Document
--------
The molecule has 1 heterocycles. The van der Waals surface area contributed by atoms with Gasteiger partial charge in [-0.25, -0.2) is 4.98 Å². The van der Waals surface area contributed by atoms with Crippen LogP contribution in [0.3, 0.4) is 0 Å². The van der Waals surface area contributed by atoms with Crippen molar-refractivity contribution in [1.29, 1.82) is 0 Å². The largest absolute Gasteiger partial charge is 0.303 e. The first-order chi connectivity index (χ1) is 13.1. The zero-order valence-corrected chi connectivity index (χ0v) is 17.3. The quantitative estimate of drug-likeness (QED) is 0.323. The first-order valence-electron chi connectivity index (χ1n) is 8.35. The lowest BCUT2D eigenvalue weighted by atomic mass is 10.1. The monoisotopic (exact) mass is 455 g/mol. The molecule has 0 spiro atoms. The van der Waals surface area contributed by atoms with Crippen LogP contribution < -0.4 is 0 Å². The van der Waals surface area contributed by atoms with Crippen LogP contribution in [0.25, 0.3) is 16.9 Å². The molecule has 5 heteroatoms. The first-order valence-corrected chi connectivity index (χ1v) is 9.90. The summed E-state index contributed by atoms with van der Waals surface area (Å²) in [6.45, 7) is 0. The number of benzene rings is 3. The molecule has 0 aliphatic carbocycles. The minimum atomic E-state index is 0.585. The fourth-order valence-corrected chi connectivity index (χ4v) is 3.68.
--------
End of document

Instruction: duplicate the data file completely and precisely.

The molecule has 1 heterocycles. The van der Waals surface area contributed by atoms with Gasteiger partial charge in [-0.25, -0.2) is 4.98 Å². The van der Waals surface area contributed by atoms with Crippen LogP contribution in [0.3, 0.4) is 0 Å². The van der Waals surface area contributed by atoms with Crippen molar-refractivity contribution in [1.29, 1.82) is 0 Å². The largest absolute Gasteiger partial charge is 0.303 e. The first-order chi connectivity index (χ1) is 13.1. The zero-order valence-corrected chi connectivity index (χ0v) is 17.3. The quantitative estimate of drug-likeness (QED) is 0.323. The first-order valence-electron chi connectivity index (χ1n) is 8.35. The lowest BCUT2D eigenvalue weighted by atomic mass is 10.1. The monoisotopic (exact) mass is 455 g/mol. The molecule has 0 spiro atoms. The van der Waals surface area contributed by atoms with Crippen LogP contribution < -0.4 is 0 Å². The van der Waals surface area contributed by atoms with Crippen LogP contribution in [0.25, 0.3) is 16.9 Å². The molecule has 5 heteroatoms. The first-order valence-corrected chi connectivity index (χ1v) is 9.90. The summed E-state index contributed by atoms with van der Waals surface area (Å²) in [6.45, 7) is 0. The number of benzene rings is 3. The molecule has 0 aliphatic carbocycles. The minimum atomic E-state index is 0.585. The fourth-order valence-corrected chi connectivity index (χ4v) is 3.68.